“I think communication is a lot better between the cities, the county and the school district,” said Jackson. “I spent a lot of time networking and discussion time letting people know I’ll listen to what they have to say.”
Perhaps most noticeably, Tiffin has a new City Hall that the community can be proud of.
“Being the city’s first administrator, it was a growth experience for all of us,” said Jackson.
But she does not accept all the credit for the improvements in city processes.
“The mayor has been very proactive and supportive in getting all this done. We’ve worked well in tandem all this time in making these things happen, and obviously, the city council as well,” she said. “They had already been talking about (making changes). What I think I brought to the table was knowing how to get us to that next step. I think I helped hone things for them.”
There are other things Jackson helped to set in motion that won’t be finished before she takes leave: annexation of properties into the city limits; a major upgrade to the city’s sewer plant; online utility payment capabilities; and an updated website.
“Other cities of this size are talking about sustainability; how do they keep their population? They are seeing less revenue because they are losing residents, and having to cut everything to the bone,” said Jackson. “Luckily, we don’t have that problem here.”
To fill Jackson’s position, especially at this crucial time of the budget season with its filing deadline of March 15, she suggested the council consider hiring a Range Rider– one of a collective group of retired city administrators who offer their services when cities need an interim manager. She also hopes they will hire a consulting firm to conduct a thorough search for a permanent replacement.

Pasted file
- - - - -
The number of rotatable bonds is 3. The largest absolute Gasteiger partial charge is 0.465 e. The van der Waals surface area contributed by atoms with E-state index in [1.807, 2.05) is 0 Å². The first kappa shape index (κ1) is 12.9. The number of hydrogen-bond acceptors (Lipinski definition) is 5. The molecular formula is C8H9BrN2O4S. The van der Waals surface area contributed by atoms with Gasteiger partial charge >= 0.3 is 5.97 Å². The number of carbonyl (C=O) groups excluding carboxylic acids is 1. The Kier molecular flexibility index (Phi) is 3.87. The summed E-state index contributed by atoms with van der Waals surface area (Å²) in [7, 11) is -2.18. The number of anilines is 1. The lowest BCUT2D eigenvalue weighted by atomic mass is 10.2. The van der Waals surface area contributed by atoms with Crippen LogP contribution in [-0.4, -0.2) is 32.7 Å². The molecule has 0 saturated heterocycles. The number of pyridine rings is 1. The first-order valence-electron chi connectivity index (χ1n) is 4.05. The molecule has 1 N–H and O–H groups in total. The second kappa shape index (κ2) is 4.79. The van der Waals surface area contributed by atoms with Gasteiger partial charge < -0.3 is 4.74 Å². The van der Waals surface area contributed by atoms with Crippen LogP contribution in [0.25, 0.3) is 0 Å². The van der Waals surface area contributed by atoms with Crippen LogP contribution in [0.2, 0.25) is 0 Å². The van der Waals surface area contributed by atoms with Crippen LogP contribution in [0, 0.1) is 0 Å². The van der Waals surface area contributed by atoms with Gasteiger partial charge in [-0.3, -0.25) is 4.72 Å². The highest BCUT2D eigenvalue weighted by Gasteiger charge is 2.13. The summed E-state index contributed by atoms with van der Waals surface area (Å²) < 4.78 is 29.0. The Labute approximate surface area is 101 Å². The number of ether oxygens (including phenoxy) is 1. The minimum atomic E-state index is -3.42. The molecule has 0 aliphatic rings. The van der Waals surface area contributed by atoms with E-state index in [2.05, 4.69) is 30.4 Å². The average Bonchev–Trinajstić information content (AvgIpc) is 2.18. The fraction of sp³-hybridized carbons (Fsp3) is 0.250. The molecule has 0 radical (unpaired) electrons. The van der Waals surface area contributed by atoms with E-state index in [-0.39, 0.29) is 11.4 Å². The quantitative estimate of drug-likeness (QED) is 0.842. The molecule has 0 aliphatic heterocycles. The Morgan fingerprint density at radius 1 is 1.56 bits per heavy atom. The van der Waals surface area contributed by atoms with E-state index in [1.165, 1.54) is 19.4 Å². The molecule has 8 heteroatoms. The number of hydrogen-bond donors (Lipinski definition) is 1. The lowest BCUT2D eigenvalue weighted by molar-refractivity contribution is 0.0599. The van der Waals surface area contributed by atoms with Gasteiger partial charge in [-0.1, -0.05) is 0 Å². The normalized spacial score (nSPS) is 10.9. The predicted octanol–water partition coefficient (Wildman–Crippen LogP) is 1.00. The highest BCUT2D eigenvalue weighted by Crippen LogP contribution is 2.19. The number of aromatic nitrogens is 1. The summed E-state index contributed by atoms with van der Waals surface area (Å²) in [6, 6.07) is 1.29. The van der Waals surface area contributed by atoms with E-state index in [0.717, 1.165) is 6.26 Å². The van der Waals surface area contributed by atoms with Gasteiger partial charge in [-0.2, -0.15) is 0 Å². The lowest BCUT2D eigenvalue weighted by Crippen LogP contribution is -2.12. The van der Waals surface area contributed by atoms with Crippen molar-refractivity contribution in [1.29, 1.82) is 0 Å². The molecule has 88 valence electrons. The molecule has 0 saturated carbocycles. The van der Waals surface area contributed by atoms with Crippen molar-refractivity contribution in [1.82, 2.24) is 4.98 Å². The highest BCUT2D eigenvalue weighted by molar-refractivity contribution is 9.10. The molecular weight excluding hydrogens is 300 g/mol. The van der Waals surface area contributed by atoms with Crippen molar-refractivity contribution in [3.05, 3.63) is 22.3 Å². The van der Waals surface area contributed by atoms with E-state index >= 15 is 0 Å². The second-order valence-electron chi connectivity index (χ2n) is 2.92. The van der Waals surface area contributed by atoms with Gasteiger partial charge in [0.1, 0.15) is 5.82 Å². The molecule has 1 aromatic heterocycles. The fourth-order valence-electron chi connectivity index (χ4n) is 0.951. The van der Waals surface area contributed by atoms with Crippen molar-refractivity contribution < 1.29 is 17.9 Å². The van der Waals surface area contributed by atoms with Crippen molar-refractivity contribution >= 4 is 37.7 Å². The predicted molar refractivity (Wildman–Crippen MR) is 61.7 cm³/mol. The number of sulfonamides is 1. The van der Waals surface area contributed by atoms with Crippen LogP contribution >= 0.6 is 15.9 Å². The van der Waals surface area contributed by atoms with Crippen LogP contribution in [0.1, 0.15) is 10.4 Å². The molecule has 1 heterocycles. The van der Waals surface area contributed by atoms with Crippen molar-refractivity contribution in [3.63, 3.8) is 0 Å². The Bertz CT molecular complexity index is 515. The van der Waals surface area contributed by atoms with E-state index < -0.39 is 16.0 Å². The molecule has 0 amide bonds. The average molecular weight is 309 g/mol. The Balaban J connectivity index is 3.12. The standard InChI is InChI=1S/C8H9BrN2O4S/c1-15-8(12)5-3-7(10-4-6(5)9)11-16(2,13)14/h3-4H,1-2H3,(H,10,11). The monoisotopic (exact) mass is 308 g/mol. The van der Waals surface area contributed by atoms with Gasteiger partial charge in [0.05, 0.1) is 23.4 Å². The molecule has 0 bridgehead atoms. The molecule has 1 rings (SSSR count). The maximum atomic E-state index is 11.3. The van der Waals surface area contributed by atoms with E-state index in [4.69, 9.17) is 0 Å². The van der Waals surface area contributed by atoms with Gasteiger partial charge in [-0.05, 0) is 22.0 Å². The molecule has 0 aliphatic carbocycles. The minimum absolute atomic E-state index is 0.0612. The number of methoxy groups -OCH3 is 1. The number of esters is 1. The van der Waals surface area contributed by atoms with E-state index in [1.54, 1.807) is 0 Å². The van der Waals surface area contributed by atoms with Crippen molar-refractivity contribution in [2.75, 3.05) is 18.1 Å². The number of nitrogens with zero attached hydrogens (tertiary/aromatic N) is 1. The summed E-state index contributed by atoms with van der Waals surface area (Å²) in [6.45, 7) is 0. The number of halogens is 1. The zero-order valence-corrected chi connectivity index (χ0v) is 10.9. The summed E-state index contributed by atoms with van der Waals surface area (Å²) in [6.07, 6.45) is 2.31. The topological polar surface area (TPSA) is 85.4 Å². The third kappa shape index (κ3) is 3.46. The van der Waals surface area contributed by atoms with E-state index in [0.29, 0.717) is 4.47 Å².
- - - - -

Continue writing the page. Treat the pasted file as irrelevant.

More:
“What we have going on here is not the normal circumstance, with all this growth,” said Jackson. “If someone comes in with no idea how to handle it, they will have difficulty jumping in and trying to get to the level of these multiple projects we have going on.”
At the council’s Jan. 14 meeting, the council directed Jackson to research a potential Range Riders interim replacement and bring some choices back to the council’s Jan. 28 meeting.
That same evening, Tiffin Public Works Director Brett Mehmen thanked Jackson for her service.
“She has done a great job. She came in with ideas,” Mehmen said. “She was aggressive in attacking a lot of problems we had. I think she deserves a lot of credit.”
Mayor Steve Berner echoed those sentiments.
“It is difficult to explain just how much Michon accomplished during her tenure with the city,” Berner said in an email communication Monday. “I definitely do not have enough space in these short comments to explain all Michon accomplished in our town, but I will summarize by saying the corrections she made within city hall procedures, and especially the water billing department, literally saved our city financially and from potential legal issues. I feel our city will be benefit from her work for many years, well beyond her leaving her position. I greatly appreciate the work Michon did for Tiffin and wish her the very best.”
As Jackson faces a new journey ahead, she looks back on Tiffin as a great place to be.
“I love Tiffin. It’s a great community. I have worked with great people, the residents are always friendly, and it was a very positive experience here. I really want the city to do well, and I hope everybody continues to stay involved and work together.”